Over 200 health-care workers receive COVID-19 vaccination on first day

Head of West Tallinn Central Hospital Dr Arkadi Popov was among the first doctors to be vaccinated for COVID-19 in Tallinn on December 27.
Head of West Tallinn Central Hospital Dr Arkadi Popov was among the first doctors to be vaccinated for COVID-19 in Tallinn on December 27. Source: Ken Mürk/ERR

Over 200 front-line healthcare workers received the Pfizer/BioNTech COVID-19 vaccine on Sunday, the first day it had been administered in Estonia.

Health-care workers in eight institutions in the hardest-hit regions of the country, Ida-Viru County, Tallinn and Tartu were inoculated, starting with resident doctor at the Kohtla-Järve Medical Center (Kohtla-Järve Tervisemaja) Jelena Rozinko. By day's end, 207 people had received the vaccine, which arrived in Estonia on Saturday.

The vaccination process is to continue through the last week of 2020 in hospitals, ambulance centers and other emergency medical centers, the Ministry of Social Affairs said Monday morning, via a press release.

Vaccination of health care workers will also start this week in other hospitals, ambulance centers and emergency medical centers across Estonia, the Ministry of Social Affairs announced, with capacity for the inoculation of close to 5,000 available under the current contract with Pfizer/BioNTech.

Prime Minister Jüri Ratas (Center) tweeted that the pan-EU vaccination program was: "Great news for our healthcare professionals and most vulnerable at first, and to all soon."

Hundreds of thousands more vaccines due from several suppliers

Vaccines from other suppliers are also due, in larger numbers, from other suppliers, as well as more from Pfizer/Biotech, pending European Commission authorization. The vaccines are procured jointly by the EU.

Minister of Social Affairs Tanel Kiik (Center) said: "We also hope that the vaccines ... will soon reach marketing authorization stage, then the quantities of vaccines arriving in Estonia will also increase."

Estonia is to purchase coronavirus vaccines for around 660,000 people from AstraZeneca, around 300,000 people from Jannsen Pharmaceutica NV, 330,000 from Curevac, 117,000 from Moderna, as well as another 300,000 from Pfizer/BioNTech.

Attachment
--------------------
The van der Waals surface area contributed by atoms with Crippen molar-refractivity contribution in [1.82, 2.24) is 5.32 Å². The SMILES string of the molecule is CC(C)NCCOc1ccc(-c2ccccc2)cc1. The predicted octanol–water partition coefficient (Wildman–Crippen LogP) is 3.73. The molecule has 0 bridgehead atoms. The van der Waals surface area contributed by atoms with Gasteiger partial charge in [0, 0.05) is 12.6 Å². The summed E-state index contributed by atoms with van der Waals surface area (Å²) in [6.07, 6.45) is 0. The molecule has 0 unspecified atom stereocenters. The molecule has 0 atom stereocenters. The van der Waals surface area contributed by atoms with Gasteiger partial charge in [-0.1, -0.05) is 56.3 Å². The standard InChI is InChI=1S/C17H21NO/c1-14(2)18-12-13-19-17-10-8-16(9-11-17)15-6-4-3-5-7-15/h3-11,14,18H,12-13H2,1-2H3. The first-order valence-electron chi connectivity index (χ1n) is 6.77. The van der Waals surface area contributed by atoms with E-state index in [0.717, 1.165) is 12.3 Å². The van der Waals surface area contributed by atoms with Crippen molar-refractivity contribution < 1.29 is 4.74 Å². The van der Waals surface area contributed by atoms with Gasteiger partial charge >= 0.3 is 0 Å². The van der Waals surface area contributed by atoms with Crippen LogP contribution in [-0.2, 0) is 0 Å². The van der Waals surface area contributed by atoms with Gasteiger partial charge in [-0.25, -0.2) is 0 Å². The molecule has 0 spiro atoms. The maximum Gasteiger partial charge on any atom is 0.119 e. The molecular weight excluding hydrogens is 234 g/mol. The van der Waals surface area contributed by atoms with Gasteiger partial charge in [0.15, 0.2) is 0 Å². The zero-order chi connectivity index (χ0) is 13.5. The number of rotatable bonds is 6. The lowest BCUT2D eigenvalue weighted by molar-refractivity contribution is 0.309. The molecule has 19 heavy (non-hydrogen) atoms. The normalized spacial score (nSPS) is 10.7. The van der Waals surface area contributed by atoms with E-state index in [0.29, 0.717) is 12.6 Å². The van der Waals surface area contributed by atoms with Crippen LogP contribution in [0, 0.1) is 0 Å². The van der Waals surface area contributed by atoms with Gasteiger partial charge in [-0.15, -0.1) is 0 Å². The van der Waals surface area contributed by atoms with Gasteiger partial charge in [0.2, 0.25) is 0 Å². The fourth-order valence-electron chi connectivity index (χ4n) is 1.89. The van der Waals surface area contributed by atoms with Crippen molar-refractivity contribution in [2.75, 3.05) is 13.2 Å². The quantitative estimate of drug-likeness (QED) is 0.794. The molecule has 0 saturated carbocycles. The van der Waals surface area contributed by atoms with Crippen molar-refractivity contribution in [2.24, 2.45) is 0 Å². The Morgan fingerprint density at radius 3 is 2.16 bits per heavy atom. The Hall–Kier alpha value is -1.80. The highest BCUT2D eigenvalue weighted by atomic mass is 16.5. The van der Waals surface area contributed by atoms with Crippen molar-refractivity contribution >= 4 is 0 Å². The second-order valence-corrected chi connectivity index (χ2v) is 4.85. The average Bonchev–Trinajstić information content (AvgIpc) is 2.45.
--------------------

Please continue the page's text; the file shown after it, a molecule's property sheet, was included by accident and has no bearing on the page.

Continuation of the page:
Medical personnel in Tallinn, Tartu, Ida-Viru County get vaccines first

Sunday's vaccinations saw over 50 workers receive the injection at the Ida-Viru Central Hospital (Ida-Viru keskhaiglas) and the East Tallinn Central Hospital (ITKH) each, with 30 personnel at Tartu's ambulance center being vaccinated. The West Tallinn Central Hospital (LTKH) and Tartu University Hospital (see gallery below) had 20 personnel vaccinated in each case, with 10 people being immunized at the North Estonian Regional Hospital (PERH) and the Jürgenson family doctors' center (Jürgensoni perearstikeskus), a private medical center in Tallinn. A further five personnel at the University family doctors' center (Ülikooli perearstikeskus) in Tartu were inoculated.

The first batch of vaccines will be rolled out to 20 hospitals and to over 50 emergency family medical centers, for family doctors and nurses, as well as to three ambulance centers nationwide.

Administering the vaccines in terms of timing and quantities is down to individual authorities, and the vaccines ordered via the Health Board (Terviseamet).

Vaccines part of EU procurement

Two further companies, Sanofi and Norvavax, may also supply Estonia with vaccines; in the second case, negotiations are still on-going with the European Commission.

Training for the Pfizer-/BioNTech vaccines is to take place on December 29 to enable a wider roll-out; training for the initial doses administered Sunday had taken place on Christmas Day.

The vaccinations are aimed primarily at the protection of societal groups at risk from the coronavirus either due to the nature of their work, or the likelihood of developing more severe infection, with the risk of death. It is also aimed at reducing the burden on the health-care sector and the economy as a whole, to curb the spread of COVID-19 and to facilitate a return to the normal functioning of society, the social affairs ministry says.

The first batch of Pfizer/BioNTech vaccines have been packaged in five-dose vials, with possible wastage taken into account; very precise dosing can enable up to six doses from the one vial, the ministry says.


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Editor: Andrew Whyte

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